CRPC 3-600(D) contemplates the difficulties which may arise "whenever it is or becomes apparent that the organization's interests are or may become adverse to those of the constituent(s) with whom the member is dealing." The lawyer is obligated to explain to the organization's directors, officers, employees, members, shareholders, or other constituents the identity of the client for whom the lawyer is acting and "shall not mislead such a constituent into believing that the constituent may communicate confidential information to the member in a way that will not be used in the organization's interest if that is or becomes adverse to the constituent." Skarbrevik v. Cohen, England & Whitfield (2nd Dist. 1991) 231 Cal.App.3d 692, 282 Cal.Rptr. 627. See also, e.g. Meehan v. Hopps (1st Dist. 1956) 144 Cal.App.2d 284, 301 P.2d 10 (when a controversy arises between a lawyer's corporate client and one of its officers, the lawyer must be able to use on behalf of his client information which that officer was required by reason of his position with the corporation to give to the lawyer). But see Johnson v. Sheppard, Mullin, Richter & Hampton (4th Dist. 1995) 38 Cal.App.4th 463, 45 Cal.Rptr.2d 312 (a lawyer's undertaking to represent a partnership, generally, imposed upon him an obligation of loyalty to the partnership and to all partners in terms of their entitlement to benefits from the partnership).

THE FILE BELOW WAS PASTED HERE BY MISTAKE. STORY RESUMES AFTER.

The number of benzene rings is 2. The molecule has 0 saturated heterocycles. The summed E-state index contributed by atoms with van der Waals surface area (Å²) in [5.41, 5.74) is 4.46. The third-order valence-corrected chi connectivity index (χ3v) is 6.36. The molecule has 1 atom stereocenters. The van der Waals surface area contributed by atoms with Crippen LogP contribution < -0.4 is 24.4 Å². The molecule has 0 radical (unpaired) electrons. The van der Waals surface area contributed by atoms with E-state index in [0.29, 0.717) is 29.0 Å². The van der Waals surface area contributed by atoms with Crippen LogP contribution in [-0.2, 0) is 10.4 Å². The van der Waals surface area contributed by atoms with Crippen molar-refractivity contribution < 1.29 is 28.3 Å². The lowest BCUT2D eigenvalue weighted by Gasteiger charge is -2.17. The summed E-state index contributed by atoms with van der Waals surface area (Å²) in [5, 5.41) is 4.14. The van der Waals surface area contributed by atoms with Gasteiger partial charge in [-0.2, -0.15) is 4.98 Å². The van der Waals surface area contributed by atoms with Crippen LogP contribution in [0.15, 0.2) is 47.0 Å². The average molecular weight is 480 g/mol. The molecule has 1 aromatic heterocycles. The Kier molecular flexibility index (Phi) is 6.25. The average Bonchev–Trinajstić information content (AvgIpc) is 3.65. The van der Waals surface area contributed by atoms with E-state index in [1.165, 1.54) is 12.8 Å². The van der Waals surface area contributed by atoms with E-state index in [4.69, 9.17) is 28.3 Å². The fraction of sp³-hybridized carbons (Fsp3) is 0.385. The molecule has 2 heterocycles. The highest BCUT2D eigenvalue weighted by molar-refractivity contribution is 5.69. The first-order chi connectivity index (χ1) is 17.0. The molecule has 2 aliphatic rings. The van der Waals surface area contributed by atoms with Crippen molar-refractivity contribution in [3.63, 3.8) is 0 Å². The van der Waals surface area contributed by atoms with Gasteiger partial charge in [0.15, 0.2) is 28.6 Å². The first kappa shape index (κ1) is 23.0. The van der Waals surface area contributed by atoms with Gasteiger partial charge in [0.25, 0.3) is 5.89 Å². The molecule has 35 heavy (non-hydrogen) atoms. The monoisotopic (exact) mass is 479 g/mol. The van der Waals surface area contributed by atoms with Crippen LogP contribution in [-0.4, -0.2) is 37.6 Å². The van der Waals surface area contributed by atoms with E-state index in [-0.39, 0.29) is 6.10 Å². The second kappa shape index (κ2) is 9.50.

1.13:500 Joint Representation of Entity and Individual Constituents
A lawyer may be asked to represent an entity as well as its individual constituents, as for instance in establishing employee benefit packages for a closely held corporation or other professional partnerships. CRPC 3-600's Drafter's Notes indicate that the rule is not intended to prohibit members from representing both an organization and other parties connected with it. However, other rules of professional conduct require that the lawyer follow certain procedures before accepting such dual representation. For example, CRPC 3-310(C) states that a lawyer who serves multiple clients must fully disclose the potential conflicts of interest to the clients and get their written consent. If a potential conflict becomes actual, the lawyer must make another full disclosure and obtain further written consent. If a reasonable lawyer would have to advise a client not to consent to a conflict, then the consent is nugatory and will not solve the conflict. When a lawyer represents two principals of an organization along with the organization itself, and the principals come into conflict, it is unreasonable for a lawyer to believe that the lawyer's representation of one or the other would not be affected. But see Skarbrevik v. Cohen, England & Whitfield (2nd Dist. 1991) 231 Cal.App. 3d 692, 282 Cal.Rptr. 627 (a lawyer who was longtime counsel to a corporation with four shareholders was held to owe no duties to a 25% shareholder and could assist other shareholders in an attempt to oust that shareholder).